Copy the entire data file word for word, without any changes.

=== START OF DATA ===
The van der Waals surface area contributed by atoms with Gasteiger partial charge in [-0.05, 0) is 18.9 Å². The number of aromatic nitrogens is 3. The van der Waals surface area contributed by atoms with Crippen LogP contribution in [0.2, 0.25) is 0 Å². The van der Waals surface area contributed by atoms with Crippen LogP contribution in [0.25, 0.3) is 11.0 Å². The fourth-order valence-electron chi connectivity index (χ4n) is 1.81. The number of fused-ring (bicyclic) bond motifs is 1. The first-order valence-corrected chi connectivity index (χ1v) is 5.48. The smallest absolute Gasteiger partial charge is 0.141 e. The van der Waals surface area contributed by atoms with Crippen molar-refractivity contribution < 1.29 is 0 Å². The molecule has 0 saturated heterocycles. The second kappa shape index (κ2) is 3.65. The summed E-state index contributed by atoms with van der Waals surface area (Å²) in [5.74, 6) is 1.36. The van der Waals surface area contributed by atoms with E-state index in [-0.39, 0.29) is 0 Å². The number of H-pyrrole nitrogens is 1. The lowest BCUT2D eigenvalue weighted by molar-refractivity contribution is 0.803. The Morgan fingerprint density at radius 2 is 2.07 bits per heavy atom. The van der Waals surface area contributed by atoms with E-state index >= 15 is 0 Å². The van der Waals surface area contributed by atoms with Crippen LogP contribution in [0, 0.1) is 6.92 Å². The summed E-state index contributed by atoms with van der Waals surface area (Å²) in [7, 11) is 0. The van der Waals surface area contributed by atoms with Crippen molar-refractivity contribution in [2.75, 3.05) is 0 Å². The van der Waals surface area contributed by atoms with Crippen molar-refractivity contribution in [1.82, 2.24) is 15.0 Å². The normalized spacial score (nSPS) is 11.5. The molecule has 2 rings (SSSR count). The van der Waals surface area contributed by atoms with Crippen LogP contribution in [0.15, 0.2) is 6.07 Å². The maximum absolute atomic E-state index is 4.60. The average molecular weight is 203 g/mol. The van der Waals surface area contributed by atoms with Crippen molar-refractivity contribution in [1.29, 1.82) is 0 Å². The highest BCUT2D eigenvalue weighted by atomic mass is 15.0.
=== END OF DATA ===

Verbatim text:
The van der Waals surface area contributed by atoms with Gasteiger partial charge in [-0.05, 0) is 18.9 Å². The number of aromatic nitrogens is 3. The van der Waals surface area contributed by atoms with Crippen LogP contribution in [0.2, 0.25) is 0 Å². The van der Waals surface area contributed by atoms with Crippen LogP contribution in [0.25, 0.3) is 11.0 Å². The fourth-order valence-electron chi connectivity index (χ4n) is 1.81. The number of fused-ring (bicyclic) bond motifs is 1. The first-order valence-corrected chi connectivity index (χ1v) is 5.48. The smallest absolute Gasteiger partial charge is 0.141 e. The van der Waals surface area contributed by atoms with Crippen molar-refractivity contribution < 1.29 is 0 Å². The molecule has 0 saturated heterocycles. The second kappa shape index (κ2) is 3.65. The summed E-state index contributed by atoms with van der Waals surface area (Å²) in [5.74, 6) is 1.36. The van der Waals surface area contributed by atoms with E-state index in [-0.39, 0.29) is 0 Å². The number of H-pyrrole nitrogens is 1. The lowest BCUT2D eigenvalue weighted by molar-refractivity contribution is 0.803. The Morgan fingerprint density at radius 2 is 2.07 bits per heavy atom. The van der Waals surface area contributed by atoms with E-state index >= 15 is 0 Å². The van der Waals surface area contributed by atoms with Crippen LogP contribution in [0, 0.1) is 6.92 Å². The summed E-state index contributed by atoms with van der Waals surface area (Å²) in [7, 11) is 0. The van der Waals surface area contributed by atoms with Crippen molar-refractivity contribution in [2.75, 3.05) is 0 Å². The van der Waals surface area contributed by atoms with Crippen molar-refractivity contribution in [1.82, 2.24) is 15.0 Å². The normalized spacial score (nSPS) is 11.5. The molecule has 2 rings (SSSR count). The van der Waals surface area contributed by atoms with Crippen LogP contribution in [0.15, 0.2) is 6.07 Å². The maximum absolute atomic E-state index is 4.60. The average molecular weight is 203 g/mol. The van der Waals surface area contributed by atoms with Crippen molar-refractivity contribution in [1.29, 1.82) is 0 Å². The highest BCUT2D eigenvalue weighted by atomic mass is 15.0.